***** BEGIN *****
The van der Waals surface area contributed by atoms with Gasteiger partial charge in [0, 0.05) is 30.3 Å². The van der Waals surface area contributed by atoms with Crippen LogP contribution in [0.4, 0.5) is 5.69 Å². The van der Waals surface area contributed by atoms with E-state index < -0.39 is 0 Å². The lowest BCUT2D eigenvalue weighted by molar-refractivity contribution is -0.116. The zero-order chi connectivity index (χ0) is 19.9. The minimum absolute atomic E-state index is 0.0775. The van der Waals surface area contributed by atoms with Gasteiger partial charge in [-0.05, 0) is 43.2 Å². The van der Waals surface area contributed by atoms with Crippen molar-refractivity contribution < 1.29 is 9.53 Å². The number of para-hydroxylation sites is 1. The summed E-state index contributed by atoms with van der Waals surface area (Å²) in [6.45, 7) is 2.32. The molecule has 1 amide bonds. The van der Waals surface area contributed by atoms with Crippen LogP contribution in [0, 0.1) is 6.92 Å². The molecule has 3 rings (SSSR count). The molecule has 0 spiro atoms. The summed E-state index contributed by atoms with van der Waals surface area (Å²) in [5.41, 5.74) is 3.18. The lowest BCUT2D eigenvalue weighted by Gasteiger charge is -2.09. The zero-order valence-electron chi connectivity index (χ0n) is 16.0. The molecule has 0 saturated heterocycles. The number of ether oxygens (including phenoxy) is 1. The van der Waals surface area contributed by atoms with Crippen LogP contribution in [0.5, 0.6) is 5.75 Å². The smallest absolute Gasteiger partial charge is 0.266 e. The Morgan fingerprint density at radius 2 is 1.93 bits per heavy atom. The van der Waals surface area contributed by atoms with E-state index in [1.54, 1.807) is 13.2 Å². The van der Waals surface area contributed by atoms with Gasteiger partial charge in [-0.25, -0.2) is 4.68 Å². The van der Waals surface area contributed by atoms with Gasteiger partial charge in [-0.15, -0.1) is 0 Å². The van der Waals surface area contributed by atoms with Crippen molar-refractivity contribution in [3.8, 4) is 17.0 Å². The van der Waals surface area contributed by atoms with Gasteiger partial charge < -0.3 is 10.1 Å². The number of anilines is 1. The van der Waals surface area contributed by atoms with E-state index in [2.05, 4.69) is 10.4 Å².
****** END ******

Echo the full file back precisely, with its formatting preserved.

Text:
The van der Waals surface area contributed by atoms with Gasteiger partial charge in [0, 0.05) is 30.3 Å². The van der Waals surface area contributed by atoms with Crippen LogP contribution in [0.4, 0.5) is 5.69 Å². The van der Waals surface area contributed by atoms with E-state index < -0.39 is 0 Å². The lowest BCUT2D eigenvalue weighted by molar-refractivity contribution is -0.116. The zero-order chi connectivity index (χ0) is 19.9. The minimum absolute atomic E-state index is 0.0775. The van der Waals surface area contributed by atoms with Gasteiger partial charge in [-0.05, 0) is 43.2 Å². The van der Waals surface area contributed by atoms with Crippen molar-refractivity contribution < 1.29 is 9.53 Å². The number of para-hydroxylation sites is 1. The summed E-state index contributed by atoms with van der Waals surface area (Å²) in [6.45, 7) is 2.32. The molecule has 1 amide bonds. The van der Waals surface area contributed by atoms with Crippen LogP contribution in [0, 0.1) is 6.92 Å². The molecule has 3 rings (SSSR count). The molecule has 0 spiro atoms. The summed E-state index contributed by atoms with van der Waals surface area (Å²) in [5.41, 5.74) is 3.18. The lowest BCUT2D eigenvalue weighted by Gasteiger charge is -2.09. The zero-order valence-electron chi connectivity index (χ0n) is 16.0. The molecule has 0 saturated heterocycles. The number of ether oxygens (including phenoxy) is 1. The van der Waals surface area contributed by atoms with Crippen LogP contribution in [0.5, 0.6) is 5.75 Å². The smallest absolute Gasteiger partial charge is 0.266 e. The Morgan fingerprint density at radius 2 is 1.93 bits per heavy atom. The van der Waals surface area contributed by atoms with E-state index in [1.54, 1.807) is 13.2 Å². The van der Waals surface area contributed by atoms with Gasteiger partial charge in [-0.25, -0.2) is 4.68 Å². The van der Waals surface area contributed by atoms with Gasteiger partial charge in [-0.15, -0.1) is 0 Å². The van der Waals surface area contributed by atoms with Crippen molar-refractivity contribution in [3.8, 4) is 17.0 Å². The van der Waals surface area contributed by atoms with Gasteiger partial charge < -0.3 is 10.1 Å². The number of anilines is 1. The van der Waals surface area contributed by atoms with E-state index in [2.05, 4.69) is 10.4 Å².